When these surfaces are used, the fluids are able to effortlessly move along the surface with minimal force. These surfaces can be applied to facilitate transportation of fluids in the medical profession.

The next challenge was controlling direction of the water droplet flow on these super-hydrophobic surfaces.

Looking to nature, Mark became inspired by the water-shedding properties of the butterfly’s wing.  When a butterfly lowers its wings, the water rolls off onto the ground. When the wing is raised, the water is pinned and does not roll down the wing onto the body of the butterfly.  This adaptation keeps the butterfly’s body dryer and lighter.

Mark experimented with multiple concepts, and learned that by programming the robotic printer to deposit the 3D “kisses” and “pancakes” at an angle, the water droplet would flow easily in one direction, and with great difficulty in the other direction.

On the microscale, Mark had developed a synthetic material that emulated the water shedding effects of the butterfly wing.  This new biomemetic surface containing angled “spikes” acted as a “one-way” sign or “liquid ratchet” controlling the directional flow of water using only the interactive properties of the fluid with the solid.

Whereas super-hydrophobic devices allow for the easy transportation of fluids within many applications in the medical field, these new directional-devices may transport cooling fluid in micro-electronic devices without back flow.  This could minimize the size and heat-producing pressure often needed for the transportation of fluid, and allow for a 360-degree application environment without the chance of backflow.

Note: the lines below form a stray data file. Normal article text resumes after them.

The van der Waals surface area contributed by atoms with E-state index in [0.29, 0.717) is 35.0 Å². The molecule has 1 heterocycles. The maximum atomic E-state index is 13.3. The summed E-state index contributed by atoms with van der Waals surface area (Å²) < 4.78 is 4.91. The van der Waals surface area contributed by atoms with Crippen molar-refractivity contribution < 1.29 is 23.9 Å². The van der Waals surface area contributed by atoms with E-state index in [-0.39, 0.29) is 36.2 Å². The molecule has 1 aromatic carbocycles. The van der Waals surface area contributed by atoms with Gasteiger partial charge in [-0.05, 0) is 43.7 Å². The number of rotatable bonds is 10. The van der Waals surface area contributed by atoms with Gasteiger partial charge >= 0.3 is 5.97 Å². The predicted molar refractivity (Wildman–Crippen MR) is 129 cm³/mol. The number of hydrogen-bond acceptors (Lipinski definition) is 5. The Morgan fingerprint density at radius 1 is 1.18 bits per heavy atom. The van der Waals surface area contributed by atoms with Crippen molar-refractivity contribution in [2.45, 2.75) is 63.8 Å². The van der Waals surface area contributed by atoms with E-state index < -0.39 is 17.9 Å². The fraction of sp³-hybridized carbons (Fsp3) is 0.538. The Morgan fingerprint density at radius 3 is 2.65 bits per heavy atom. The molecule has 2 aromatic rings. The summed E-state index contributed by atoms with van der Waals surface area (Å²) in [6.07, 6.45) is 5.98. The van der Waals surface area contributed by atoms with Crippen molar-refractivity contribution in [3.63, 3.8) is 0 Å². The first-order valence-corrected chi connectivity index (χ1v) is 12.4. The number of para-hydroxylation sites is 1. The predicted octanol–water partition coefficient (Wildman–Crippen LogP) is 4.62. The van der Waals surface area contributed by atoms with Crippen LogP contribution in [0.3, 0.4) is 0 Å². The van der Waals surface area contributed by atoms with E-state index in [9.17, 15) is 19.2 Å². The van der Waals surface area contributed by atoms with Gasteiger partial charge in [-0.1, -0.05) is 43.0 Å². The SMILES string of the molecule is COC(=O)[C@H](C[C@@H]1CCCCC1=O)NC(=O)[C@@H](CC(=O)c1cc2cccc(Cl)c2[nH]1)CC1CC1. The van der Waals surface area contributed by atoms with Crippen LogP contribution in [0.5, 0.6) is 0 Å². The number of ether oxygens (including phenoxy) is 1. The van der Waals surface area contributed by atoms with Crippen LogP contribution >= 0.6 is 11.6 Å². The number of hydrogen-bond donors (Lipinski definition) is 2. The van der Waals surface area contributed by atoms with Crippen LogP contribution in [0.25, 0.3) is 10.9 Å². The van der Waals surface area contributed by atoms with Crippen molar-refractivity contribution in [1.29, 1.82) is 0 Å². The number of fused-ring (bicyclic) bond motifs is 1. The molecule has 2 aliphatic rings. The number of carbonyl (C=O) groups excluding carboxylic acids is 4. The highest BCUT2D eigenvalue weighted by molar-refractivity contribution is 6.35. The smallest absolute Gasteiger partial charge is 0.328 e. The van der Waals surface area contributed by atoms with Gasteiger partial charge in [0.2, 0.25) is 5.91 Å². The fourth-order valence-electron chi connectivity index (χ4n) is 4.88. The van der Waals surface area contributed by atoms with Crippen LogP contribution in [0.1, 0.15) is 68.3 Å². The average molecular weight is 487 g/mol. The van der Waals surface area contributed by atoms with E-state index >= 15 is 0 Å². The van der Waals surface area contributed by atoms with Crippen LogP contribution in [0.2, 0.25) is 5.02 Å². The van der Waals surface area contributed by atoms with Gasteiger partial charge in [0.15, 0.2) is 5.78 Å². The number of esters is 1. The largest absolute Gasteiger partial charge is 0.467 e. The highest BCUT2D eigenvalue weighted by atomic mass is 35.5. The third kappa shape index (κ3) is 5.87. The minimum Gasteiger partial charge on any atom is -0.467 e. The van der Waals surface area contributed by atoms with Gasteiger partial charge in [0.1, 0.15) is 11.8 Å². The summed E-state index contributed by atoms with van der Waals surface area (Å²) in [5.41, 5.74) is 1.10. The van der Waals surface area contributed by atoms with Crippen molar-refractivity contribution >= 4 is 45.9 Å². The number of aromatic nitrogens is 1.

“I am exceedingly proud of Mark’s important research at CSI,” said Dr. Lyons. “He is a serious scientist who works very hard and thinks deeply about problems.  I expect that when he enters graduate school he will rank amongst the top echelon of all graduate students.”

“I extend my heartfelt congratulations to Mark Barahman for his well-deserved distinction,” said CSI President Dr. Tomás D. Morales. “He has forged a place for himself in the history of the College by being the first Goldwater Scholar at CSI, and has earned himself great honor and national recognition.  I offer my thanks to his faculty mentors for supporting Mr. Barahman’s academic goals, and challenging him to succeed. Together we are bolstering CSI’s national and world-class reputation.”

“Winning the Barry M. Goldwater Scholarship would not have been more than a dream without the guidance and teaching of my mentors and professors at CSI,” Barahman states.  “The scientific training and opportunities at CUNY are first class. I am truly grateful to have the opportunity to work with experienced and distinguished scientists like Dr. Alan Lyons, and to be taught and guided by Dr. Fred Naider, Dr. Charles Kramer, and Dr. Abdeslem El Idrissi. I am excited about winning this award as it reveals the terrific opportunities CSI offers and the world-class science taking place at the labs.”